> Eliza Carthy > Songs > Tuesday Morning

Next Monday Morning / Tuesday Morning

[ Roud 579 ; Ballad Index ShH38 ; trad.]

Next Monday Morning is a song from the repertoire of Norfolk singer Harry Cox. Peter Kennedy recorded him singing this song at home in Catfield, Norfolk, in October 1953. This recording was included in 1965 on his EFDSS LP Traditional English Love Songs.

Frank Purslow and John Pearse sang Monday Morning on their 1960 album Rap-a-Tap-Tap: English Folk Songs Miss Pringle Never Taught Us.

Eliza Carthy sang this song as Tuesday Morning in 1998 on her album Rice accompanying herself on fiddle and with Ed Boyd playing guitar and Saul Rose playing one-row accordion.

Kieron Means sang this song as The Farmer's Daughter in 2006 on his Fellside CD Far As My Eyes Can See.


Harry Cox sings Next Monday Morning

As I was a-walking, one morning in spring
I heard a fair damsel, so sweetly did sing.
As she was a-milking, when this she did sing,
“I 'm going to get married next Monday morning.”

“O where is your dwelling, fair maid,” I recall.
“I dwell in yon house, I'm the fairest of all.
I dwell in yon cot at the foot of yon hill
And I'm going to get married next Monday morning.”

“O fifteen years old is to young for to marry,
A year or two longer, I'll have you now tarry.
For young men are false, their vows to fulfil
So put off your wedding next Monday morning.”

“O you talk like a man without sense, without skill!
Three years now I've tarried against my own will,
I have made a vow that I mean to fulfil
I'm going to get married next Monday morning.

“So next Sunday night, I mean to prepare
To comb out my locks and to curl up my hair
And six pretty fair maids, so neat and so trim
Shall dance at my wedding next Monday morning.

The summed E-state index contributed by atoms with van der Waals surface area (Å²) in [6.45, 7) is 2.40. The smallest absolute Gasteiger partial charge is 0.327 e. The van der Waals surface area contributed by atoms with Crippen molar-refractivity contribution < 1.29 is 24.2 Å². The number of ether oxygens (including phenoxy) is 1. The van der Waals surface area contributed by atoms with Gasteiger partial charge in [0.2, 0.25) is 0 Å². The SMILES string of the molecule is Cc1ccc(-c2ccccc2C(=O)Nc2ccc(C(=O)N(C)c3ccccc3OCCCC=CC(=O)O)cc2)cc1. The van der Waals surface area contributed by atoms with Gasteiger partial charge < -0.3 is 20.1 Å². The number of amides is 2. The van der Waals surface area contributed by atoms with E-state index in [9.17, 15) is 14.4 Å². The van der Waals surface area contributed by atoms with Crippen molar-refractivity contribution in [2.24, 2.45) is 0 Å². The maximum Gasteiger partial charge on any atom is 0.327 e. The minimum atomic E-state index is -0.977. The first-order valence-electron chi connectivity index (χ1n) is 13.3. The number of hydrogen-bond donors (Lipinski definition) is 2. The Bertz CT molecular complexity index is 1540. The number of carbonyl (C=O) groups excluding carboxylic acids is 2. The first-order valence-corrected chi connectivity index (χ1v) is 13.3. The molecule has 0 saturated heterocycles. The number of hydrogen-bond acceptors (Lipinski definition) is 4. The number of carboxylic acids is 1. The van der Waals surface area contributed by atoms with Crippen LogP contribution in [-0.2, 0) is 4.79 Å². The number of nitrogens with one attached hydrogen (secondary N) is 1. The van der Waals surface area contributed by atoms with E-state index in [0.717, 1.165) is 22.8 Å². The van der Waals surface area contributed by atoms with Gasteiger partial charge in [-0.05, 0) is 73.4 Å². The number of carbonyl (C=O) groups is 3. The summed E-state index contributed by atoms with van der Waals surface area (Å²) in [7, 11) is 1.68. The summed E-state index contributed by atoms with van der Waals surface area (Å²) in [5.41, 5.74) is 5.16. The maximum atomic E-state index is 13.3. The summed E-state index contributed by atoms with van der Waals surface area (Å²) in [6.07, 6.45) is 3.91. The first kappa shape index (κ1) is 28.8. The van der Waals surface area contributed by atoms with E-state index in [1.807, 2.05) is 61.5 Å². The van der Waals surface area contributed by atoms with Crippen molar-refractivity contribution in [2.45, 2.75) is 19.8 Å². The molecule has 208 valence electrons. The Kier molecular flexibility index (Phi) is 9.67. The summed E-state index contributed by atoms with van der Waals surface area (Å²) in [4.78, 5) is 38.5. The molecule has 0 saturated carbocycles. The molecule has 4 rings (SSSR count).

“So next Monday night when I go to my bed
So close to my true-love I will lay my head.
If a maid I remain when I rise again
I shall wish I had never a-seen Monday morning.

“So next Monday morn when I put on my rings
Now my husband he gave me two far finer things.
Two precious jewels he gave my adorning,
So I be his bride next Monday morning.”

Eliza Carthy sings Tuesday Morning

As I walked out one morning in spring
To view the birds and the nightingales sing
I heard a maiden so sweetly did sing, saying,
“I shall be married on Tuesday morning.”

I stepped up to her and this I did say,
“Pray tell me your name and where do you belong?”
“I belong to the sign of the Bonny Bluebell,
My age is sixteen and you know very well.”

I said, “Sixteen years is too young to marry,
The other five years, love, I hardly tarry.”
“Well, you talk like a man without any skill,
Five years I have tarried against my own will.”

“On Monday night, it is all my care
To powder my nose and to curl my hair,
And two pretty maidens to wait on me there
To dance at my wedding on Tuesday morning.”

“My husband will give me a guinea gold ring
And at night he will give me a far better thing.
With two precious jewels he'll be me adorning
When I am his bride on Tuesday morning.”

As I walked out one morning in spring
To view the birds and the nightingales sing
I heard a maiden so sweetly did sing, saying,
“Good morning, fair maidens, on Wednesday morning.”


Transcribed from the singing of Eliza Carthy by Kira White. Thanks from Garry Gillard. Thanks also to Steve Willis for further suggestions.